You have a right to seek, work for, or voluntarily trade to get the things you want and need (food, shelter, medical care, entertainment, etc.). You do not have a right to be given these things, or to have a third party force someone to give them to you.
Similarly, a non-citizen has a right to seek citizenship, but there is no right to be given it. A non-citizen must have his actual human rights (life, liberty, conscience, etc.) protected while he is here, but there is no right to be granted entry or citizenship. Supporters of open borders not only seem to ignore the possibility that citizens have rights at stake, they are asserting a right on the part of non-citizens that literally does not exist.
And there are several other actual rights at stake for citizens . . .
The right of defense
Every human has the natural right of self-defense. When combined with our right of association, we have a right to mutual defense—we can work together to protect each other. This right usually finds its expression in the nation state.
A nation that fails to protect its citizens from external attack and internal predation is failing at its most basic duty—the core reason for its existence. We can argue about how dangerous the world is—about just how much security is needed—but we cannot pretend that there is no danger.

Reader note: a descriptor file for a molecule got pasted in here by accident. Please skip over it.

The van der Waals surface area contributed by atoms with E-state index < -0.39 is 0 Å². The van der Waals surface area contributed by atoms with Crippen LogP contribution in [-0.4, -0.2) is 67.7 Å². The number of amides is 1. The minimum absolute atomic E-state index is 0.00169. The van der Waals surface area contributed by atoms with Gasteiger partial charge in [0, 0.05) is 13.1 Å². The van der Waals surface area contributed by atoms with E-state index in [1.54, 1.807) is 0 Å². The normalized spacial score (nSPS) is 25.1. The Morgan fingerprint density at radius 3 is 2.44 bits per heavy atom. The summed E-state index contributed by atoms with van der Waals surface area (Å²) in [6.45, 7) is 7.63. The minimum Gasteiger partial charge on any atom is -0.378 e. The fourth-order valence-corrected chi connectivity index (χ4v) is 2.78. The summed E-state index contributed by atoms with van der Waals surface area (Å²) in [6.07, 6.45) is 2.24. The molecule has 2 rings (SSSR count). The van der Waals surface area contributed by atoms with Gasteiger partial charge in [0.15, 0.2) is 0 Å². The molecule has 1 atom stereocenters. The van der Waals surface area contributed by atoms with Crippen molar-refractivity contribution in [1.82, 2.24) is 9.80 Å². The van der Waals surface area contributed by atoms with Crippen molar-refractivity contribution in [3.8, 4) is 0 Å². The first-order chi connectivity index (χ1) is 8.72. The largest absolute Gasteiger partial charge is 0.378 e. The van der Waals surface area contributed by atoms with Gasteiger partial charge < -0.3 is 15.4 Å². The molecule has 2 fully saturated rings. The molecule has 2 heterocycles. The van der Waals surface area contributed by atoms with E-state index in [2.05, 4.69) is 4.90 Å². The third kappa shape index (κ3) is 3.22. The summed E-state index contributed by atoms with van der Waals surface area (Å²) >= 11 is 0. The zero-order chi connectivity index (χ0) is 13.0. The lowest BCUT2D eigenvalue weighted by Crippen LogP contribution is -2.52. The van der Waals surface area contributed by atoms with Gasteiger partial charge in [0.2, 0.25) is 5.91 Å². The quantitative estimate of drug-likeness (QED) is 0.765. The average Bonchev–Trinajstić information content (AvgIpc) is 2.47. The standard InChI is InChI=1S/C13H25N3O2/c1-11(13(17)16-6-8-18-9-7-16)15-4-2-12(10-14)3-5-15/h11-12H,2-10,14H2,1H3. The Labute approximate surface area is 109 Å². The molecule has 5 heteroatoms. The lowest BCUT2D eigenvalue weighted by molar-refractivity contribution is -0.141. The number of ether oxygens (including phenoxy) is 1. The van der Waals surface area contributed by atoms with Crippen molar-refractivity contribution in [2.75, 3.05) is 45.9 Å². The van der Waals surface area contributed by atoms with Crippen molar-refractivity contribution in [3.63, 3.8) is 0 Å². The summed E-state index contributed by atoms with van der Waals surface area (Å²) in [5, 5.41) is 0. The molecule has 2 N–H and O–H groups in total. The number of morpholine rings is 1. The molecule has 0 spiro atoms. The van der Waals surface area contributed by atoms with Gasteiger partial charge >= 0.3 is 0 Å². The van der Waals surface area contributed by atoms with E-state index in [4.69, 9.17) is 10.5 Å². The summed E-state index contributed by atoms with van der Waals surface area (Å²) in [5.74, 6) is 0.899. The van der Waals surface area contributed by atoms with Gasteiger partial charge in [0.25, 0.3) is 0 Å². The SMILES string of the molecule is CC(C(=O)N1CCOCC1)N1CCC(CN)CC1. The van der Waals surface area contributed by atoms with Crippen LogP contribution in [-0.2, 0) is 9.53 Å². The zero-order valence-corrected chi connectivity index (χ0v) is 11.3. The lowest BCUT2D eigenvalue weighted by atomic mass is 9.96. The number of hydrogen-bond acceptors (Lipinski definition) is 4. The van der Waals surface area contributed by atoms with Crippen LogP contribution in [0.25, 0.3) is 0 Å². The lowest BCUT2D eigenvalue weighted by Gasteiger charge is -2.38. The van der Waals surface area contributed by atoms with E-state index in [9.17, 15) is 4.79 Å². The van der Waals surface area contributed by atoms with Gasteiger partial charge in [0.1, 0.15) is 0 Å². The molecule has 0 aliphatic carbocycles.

align=”left” A nation that fails to protect its citizens from external attack and internal predation is failing at its most basic duty—the core reason for its existence. We can argue about how dangerous the world is—about just how much security is needed—but we cannot pretend that there is no danger.
Yet all too often, open-borders advocates suggest approaches to immigration that seem to see the world not as it is, but as it would need to be in order to justify the suggested approach. Of course there is a risk to individual liberty associated with granting to government the power it needs to control borders. But suggesting that there is no danger—that migrants do not also include among their number criminals and others who intend to cause harm—is also dangerous. And factually incorrect.
A sensible and balanced approach must be found, but asserting that the citizens of a nation must accept open borders is tantamount to saying that those citizens do not have a right to self-defense.
Property rights are a sine qua non of a free society. Modern nations that have tried to eradicate property rights have been, without exception, human rights disasters.
Central to property rights is the concept of excludability. I have a border around my property. It tells everyone, “Here begins what is mine. I can exclude you from this.” If I cannot do this, then the property is not really mine.
When a migrant crosses a national border, he must either cross over private or public property:
If he crosses private property, and the government not only allows this but ties the hands of the property owner, the government is both suborning and perpetrating a violation of property rights.
Though we tend to forget this, public property belongs to the citizens of a nation. It is not reasonable to suggest that trespass across public land is of no concern to citizens simply because no one particular citizen owns it.